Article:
Maximizing Mortgage Interest Deductions Under the New Tax Law

QTA Consultants, Ltd./Renata Bliumaite

Maximizing Mortgage Interest Deductions Under the New Tax Law

The new tax law—the Tax Cuts and Jobs Act (TCJA) of 2017—has introduced stricter rules for mortgage interest deductions on home equity loans. However, there is a strategy you can employ to turn these new regulations to your advantage.

Strategy: Use Home Equity Loans for Home Improvements

To maximize your tax benefits under the TCJA, use the proceeds of a home equity loan for home improvements. According to the new law, this can help you avoid the restrictions on mortgage interest deductions that take effect in 2024. The key lies in the distinction between loans classified as “acquisition debt” and those labeled as “home equity debt.”

Understanding the Tax Distinctions

Acquisition Debt: This is debt incurred to buy, build, or substantially improve a qualified home. Before the TCJA, mortgage interest on up to $1 million of acquisition debt was fully deductible if you itemized your deductions.

Home Equity Debt: This includes any other qualified debt, such as a home equity loan or line of credit. Previously, interest on up to $100,000 of home equity debt was deductible, regardless of how the funds were used. However, the TCJA has changed this.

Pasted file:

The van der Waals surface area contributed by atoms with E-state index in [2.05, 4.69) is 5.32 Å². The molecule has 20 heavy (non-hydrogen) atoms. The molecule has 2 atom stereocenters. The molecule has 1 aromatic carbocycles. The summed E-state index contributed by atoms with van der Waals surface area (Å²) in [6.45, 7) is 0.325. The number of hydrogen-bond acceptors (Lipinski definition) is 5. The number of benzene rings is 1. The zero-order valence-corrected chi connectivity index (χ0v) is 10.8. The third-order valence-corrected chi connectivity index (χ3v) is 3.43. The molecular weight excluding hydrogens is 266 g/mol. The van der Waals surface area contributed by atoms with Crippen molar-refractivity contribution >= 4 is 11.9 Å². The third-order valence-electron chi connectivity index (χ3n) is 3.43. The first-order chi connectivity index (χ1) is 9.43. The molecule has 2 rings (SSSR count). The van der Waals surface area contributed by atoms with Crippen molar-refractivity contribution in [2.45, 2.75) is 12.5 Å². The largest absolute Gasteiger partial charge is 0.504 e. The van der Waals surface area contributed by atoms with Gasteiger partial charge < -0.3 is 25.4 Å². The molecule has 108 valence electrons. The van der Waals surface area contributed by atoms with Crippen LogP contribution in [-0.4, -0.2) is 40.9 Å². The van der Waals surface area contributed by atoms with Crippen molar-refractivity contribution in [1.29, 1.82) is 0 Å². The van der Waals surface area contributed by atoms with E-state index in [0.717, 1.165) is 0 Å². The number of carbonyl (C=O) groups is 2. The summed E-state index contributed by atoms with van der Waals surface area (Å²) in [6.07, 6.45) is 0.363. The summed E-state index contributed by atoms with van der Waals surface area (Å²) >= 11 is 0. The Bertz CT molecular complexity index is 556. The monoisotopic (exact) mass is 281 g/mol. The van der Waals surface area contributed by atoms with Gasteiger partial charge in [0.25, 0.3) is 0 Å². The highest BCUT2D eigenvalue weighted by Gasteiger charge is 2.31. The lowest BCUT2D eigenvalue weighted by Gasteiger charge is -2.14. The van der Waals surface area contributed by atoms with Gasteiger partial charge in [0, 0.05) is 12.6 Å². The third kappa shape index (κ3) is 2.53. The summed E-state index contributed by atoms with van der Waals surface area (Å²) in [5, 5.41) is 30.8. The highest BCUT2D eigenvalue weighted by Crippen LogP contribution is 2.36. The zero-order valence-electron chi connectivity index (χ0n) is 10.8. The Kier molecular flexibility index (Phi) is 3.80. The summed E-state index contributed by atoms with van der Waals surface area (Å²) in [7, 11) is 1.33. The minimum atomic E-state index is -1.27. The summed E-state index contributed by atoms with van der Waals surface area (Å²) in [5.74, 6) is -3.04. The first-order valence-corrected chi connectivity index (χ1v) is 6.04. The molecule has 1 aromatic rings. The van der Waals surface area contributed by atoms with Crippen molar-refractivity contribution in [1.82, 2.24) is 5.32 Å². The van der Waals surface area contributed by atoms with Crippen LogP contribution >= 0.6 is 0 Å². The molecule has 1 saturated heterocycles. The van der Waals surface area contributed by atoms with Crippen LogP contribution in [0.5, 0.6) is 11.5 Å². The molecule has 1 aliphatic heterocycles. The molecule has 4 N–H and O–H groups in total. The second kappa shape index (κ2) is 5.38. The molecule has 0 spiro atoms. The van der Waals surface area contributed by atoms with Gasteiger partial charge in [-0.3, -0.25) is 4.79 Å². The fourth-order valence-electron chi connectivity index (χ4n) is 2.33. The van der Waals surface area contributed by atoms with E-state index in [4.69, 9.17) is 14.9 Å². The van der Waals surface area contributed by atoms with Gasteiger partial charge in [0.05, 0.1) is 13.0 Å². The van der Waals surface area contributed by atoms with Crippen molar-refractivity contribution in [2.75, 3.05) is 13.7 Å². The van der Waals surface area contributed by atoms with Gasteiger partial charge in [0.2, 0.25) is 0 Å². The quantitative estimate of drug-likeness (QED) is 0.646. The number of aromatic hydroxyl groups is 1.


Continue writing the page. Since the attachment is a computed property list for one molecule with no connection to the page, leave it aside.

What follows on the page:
New Limits Under the TCJA

For acquisition debt, the TCJA lowers the deductible limit from $1 million to $750,000 for 2018 through 2025. This new limit generally applies to mortgage loans taken out after December 15, 2017. Existing acquisition debt up to $1 million is grandfathered in, even if it is refinanced, as long as the amount of debt does not increase.

However, the deduction for interest on home equity debt is eliminated for 2018–2025.

Tax Loophole: Treat Home Equity Loans as Acquisition Debt

If you take out a new home equity loan or line of credit and use the proceeds for home improvements—such as finishing a basement or building a new deck—the debt is treated as acquisition debt rather than home equity debt. Since it is a debt incurred to “substantially improve” a qualified residence, the interest can be deducted, provided the total acquisition debt remains below the $750,000 threshold.

Practical Application

A small change in how you use your funds can help you retain your deductions. For instance, instead of using your savings for home improvements and a home equity loan for your child's college expenses, you could do the opposite. This approach converts a nondeductible interest expense into a deductible one.

IRS Approval

The IRS has approved this interpretation of the rules (IRS Information Release IR-2018-32, dated 2/21/18).

By employing this strategy, you can optimize your mortgage interest deductions under the new tax law, ensuring that you benefit from the available tax advantages. For expert guidance on this and other tax strategies, contact QTA Tax, Ltd., your trusted accountant in Oak Brook.